The Zimbabwean Government has intervened through the MoESC. All teachers training at primary school level now have to have a pass in ‘O’ level Mathematics as a compulsory subject for recruitment.

At the ITTW teachers were surprised to learn that the teaching of Mathematics could be so inspiring when they were taught addition and subtraction through songs, multiplication can be done on one’s finger and learning direction through dance and songs. This was hilarious but informative.

A lecturer who was invited to facilitate, taught the teachers how to teach difficult subtraction to children using different methods. I realized that most teachers had a problem in this area as they were used to just one method. If students at grade three are introduced to a certain method and when at grade four their new teacher is not familiar with the method taught at grade three, he will teach a new method. If the pupil uses the method taught at grade three they will be marked wrong. This leads to a lot of confusion amongst pupils. Teachers should therefore learn all the concepts used in difficult subtraction."

Saturday, October 07, 2006

Hands on Atlanta Day helps ASAP Africa’s Partners for Literacy Project

Twelve 10th graders from the Religious Education Center (REC) volunteered to help sort and box books for ASAP Africa as part of Hands on Atlanta Day on October 7th. The books had been donated by Fayette Co. residents as part of ASAP Africa’s Partner’s for Literacy Project with the Peachtree City, Fayette Daybreak and Fayetteville Rotary Clubs.

Over 5,000 books were sorted and boxed is less than four hours – more than half of those donated so far. After the hard work, each volunteer was given a ONE Campaign wristband and each one is now part of the campaign to make poverty history. Please read more about the ONE Campaign.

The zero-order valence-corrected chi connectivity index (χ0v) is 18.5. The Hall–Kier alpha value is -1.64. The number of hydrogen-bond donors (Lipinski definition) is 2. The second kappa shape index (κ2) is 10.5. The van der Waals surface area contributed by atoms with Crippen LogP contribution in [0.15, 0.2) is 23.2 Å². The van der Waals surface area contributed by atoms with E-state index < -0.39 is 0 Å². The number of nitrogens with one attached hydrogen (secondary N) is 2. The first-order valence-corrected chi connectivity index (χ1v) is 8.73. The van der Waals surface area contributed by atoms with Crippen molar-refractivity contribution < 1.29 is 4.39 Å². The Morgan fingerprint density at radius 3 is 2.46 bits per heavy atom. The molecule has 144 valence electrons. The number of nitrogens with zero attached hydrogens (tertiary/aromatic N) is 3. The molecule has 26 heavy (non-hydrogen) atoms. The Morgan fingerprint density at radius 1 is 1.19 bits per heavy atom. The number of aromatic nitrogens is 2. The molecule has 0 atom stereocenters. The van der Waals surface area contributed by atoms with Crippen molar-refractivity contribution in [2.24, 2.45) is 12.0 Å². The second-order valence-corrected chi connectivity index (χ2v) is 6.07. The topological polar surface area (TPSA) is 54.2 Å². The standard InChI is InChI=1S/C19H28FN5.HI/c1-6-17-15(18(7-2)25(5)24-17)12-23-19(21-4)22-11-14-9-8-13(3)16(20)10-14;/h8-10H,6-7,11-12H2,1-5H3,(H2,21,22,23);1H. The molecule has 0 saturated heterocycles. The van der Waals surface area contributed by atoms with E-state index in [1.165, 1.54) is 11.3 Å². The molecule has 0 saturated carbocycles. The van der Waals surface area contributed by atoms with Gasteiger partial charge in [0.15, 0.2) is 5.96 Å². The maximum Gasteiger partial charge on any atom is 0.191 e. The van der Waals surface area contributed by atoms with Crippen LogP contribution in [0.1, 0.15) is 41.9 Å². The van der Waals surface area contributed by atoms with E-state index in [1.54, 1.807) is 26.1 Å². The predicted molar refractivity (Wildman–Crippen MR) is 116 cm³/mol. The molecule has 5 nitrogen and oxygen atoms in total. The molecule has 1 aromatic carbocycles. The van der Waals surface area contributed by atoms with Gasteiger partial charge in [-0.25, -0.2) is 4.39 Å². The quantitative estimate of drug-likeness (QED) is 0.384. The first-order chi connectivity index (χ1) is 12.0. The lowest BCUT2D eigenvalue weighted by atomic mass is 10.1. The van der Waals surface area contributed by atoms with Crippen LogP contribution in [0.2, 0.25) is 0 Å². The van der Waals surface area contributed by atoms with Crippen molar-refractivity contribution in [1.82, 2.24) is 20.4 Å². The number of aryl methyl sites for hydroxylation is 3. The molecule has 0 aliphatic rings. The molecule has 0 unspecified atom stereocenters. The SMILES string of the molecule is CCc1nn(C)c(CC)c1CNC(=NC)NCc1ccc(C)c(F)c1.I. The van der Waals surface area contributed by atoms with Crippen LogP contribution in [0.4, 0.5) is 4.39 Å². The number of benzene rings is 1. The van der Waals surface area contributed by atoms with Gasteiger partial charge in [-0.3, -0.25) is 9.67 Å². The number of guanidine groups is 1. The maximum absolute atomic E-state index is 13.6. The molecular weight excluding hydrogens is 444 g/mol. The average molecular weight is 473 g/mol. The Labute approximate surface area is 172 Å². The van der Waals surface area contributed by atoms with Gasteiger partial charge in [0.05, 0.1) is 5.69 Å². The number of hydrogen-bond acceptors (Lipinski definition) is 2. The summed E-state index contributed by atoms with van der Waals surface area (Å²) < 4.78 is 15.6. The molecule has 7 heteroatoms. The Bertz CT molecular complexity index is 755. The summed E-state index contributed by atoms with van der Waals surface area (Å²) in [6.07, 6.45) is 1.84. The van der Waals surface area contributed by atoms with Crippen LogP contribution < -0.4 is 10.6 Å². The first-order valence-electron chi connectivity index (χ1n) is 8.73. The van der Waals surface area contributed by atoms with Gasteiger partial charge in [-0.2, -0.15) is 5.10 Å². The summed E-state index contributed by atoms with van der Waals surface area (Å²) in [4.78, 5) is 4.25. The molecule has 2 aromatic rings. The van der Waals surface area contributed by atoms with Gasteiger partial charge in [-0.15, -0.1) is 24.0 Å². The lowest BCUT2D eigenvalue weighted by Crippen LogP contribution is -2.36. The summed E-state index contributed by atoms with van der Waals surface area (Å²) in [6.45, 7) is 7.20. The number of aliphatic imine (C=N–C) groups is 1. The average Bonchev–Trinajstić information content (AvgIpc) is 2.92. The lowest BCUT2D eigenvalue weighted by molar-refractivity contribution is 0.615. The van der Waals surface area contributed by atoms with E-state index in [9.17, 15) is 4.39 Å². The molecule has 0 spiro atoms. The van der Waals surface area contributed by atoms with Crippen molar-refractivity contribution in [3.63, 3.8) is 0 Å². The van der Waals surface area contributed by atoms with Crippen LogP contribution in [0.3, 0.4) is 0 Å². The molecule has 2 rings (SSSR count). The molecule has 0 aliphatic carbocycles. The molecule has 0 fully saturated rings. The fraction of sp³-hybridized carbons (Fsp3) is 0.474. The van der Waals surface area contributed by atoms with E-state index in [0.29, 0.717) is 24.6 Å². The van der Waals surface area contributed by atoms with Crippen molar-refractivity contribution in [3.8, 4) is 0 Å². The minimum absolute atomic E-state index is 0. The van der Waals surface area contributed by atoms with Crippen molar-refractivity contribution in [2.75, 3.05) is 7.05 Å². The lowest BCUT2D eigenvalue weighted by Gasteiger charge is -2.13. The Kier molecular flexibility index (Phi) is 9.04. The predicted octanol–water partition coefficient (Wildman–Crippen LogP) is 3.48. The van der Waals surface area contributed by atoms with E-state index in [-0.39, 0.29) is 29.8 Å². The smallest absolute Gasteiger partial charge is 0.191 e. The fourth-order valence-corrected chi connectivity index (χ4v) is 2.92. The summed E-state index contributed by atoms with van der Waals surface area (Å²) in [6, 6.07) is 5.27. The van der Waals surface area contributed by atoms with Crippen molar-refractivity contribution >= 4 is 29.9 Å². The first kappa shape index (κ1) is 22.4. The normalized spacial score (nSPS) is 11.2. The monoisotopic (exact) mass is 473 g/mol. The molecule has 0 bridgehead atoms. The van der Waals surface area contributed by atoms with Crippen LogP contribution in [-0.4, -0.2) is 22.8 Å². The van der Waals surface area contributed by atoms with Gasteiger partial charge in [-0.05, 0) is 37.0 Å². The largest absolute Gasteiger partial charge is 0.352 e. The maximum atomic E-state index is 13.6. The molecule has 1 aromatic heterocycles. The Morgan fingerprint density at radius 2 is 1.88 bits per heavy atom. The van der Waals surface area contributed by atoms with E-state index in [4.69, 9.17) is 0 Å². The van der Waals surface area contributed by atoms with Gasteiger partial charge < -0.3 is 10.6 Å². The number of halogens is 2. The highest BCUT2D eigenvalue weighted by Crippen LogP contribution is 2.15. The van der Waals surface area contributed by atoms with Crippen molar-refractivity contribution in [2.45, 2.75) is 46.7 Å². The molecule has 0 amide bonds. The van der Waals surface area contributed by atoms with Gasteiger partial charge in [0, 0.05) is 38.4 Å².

The book drive is continuing through October and ASAP looks forward to working together with Ismaili Center Community of REC and the Youth Engaged Services again in the future.

Friday, October 06, 2006

Regai Tsunga's Newest Accomplishment

ASAP is always excited to see people reaching their highest potential especially when they are one of our very own. We are proud to announce that Regai Tsunga ASAP's Program Manager recently submitted his thesis for his Masters degree in Educational Planning and Administration to Zimbabwe Open University. Regai's thesis was based on the sources of job stress and stress coping strategies in schools. He will soon receive his degree classification and transcript. Congratulations on your achievements Regai!

Wednesday, October 04, 2006

Kufusa Mari Sustainability Report

ASAP is implementing a new Kufusa Mari Internal Savings & Lending Project that is funded by The McKnight Foundation. The Savings and Lending program is a magnificent project that teaches the people of Zimbabwe financial skills that will be passed down for many generations to come. The skills obtained through participation in this project have proven to be life changing for most of its faithful participants.

The first Kufusa Mari Internal Savings & Lending Project began in October 2002 and ran through June 2004. This project was located in the rural Nyanga district of Zimbabwe (Nyanga East). Our second project ran from June 2004 through December 2005 in Nyanga West. The projects proved to be a great success and both are still active today even after ASAP's exit.

ASAP is proud to begin the new KM2 project. Our first activity was to conduct a sustainability report that provides critical information in ensuring the success of our newest endeavor. We are continually making strides towards "a world without poverty."

Click hereto veiew the report now.